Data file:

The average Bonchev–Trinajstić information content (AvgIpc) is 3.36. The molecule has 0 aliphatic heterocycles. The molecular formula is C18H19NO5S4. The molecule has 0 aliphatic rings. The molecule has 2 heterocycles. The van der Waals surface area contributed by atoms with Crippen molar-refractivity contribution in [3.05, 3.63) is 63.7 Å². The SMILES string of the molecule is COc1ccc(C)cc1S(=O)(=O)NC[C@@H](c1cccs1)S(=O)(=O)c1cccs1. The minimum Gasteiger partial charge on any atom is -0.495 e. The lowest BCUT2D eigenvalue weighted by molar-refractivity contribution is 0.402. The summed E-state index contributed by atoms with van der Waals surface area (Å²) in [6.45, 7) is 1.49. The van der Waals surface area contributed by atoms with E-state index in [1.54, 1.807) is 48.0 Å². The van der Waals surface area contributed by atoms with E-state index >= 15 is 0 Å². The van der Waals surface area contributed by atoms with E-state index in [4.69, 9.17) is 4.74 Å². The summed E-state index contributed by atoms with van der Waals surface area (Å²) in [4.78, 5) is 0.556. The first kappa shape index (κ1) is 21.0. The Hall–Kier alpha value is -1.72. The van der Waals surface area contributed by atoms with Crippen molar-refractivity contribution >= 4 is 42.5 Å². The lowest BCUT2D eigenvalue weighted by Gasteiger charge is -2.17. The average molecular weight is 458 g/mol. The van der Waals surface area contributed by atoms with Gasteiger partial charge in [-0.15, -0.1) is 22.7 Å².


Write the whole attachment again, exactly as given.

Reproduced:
The average Bonchev–Trinajstić information content (AvgIpc) is 3.36. The molecule has 0 aliphatic heterocycles. The molecular formula is C18H19NO5S4. The molecule has 0 aliphatic rings. The molecule has 2 heterocycles. The van der Waals surface area contributed by atoms with Crippen molar-refractivity contribution in [3.05, 3.63) is 63.7 Å². The SMILES string of the molecule is COc1ccc(C)cc1S(=O)(=O)NC[C@@H](c1cccs1)S(=O)(=O)c1cccs1. The minimum Gasteiger partial charge on any atom is -0.495 e. The lowest BCUT2D eigenvalue weighted by molar-refractivity contribution is 0.402. The summed E-state index contributed by atoms with van der Waals surface area (Å²) in [6.45, 7) is 1.49. The van der Waals surface area contributed by atoms with E-state index in [1.54, 1.807) is 48.0 Å². The van der Waals surface area contributed by atoms with E-state index >= 15 is 0 Å². The van der Waals surface area contributed by atoms with E-state index in [4.69, 9.17) is 4.74 Å². The summed E-state index contributed by atoms with van der Waals surface area (Å²) in [4.78, 5) is 0.556. The first kappa shape index (κ1) is 21.0. The Hall–Kier alpha value is -1.72. The van der Waals surface area contributed by atoms with Crippen molar-refractivity contribution >= 4 is 42.5 Å². The lowest BCUT2D eigenvalue weighted by Gasteiger charge is -2.17. The average molecular weight is 458 g/mol. The van der Waals surface area contributed by atoms with Gasteiger partial charge in [-0.15, -0.1) is 22.7 Å².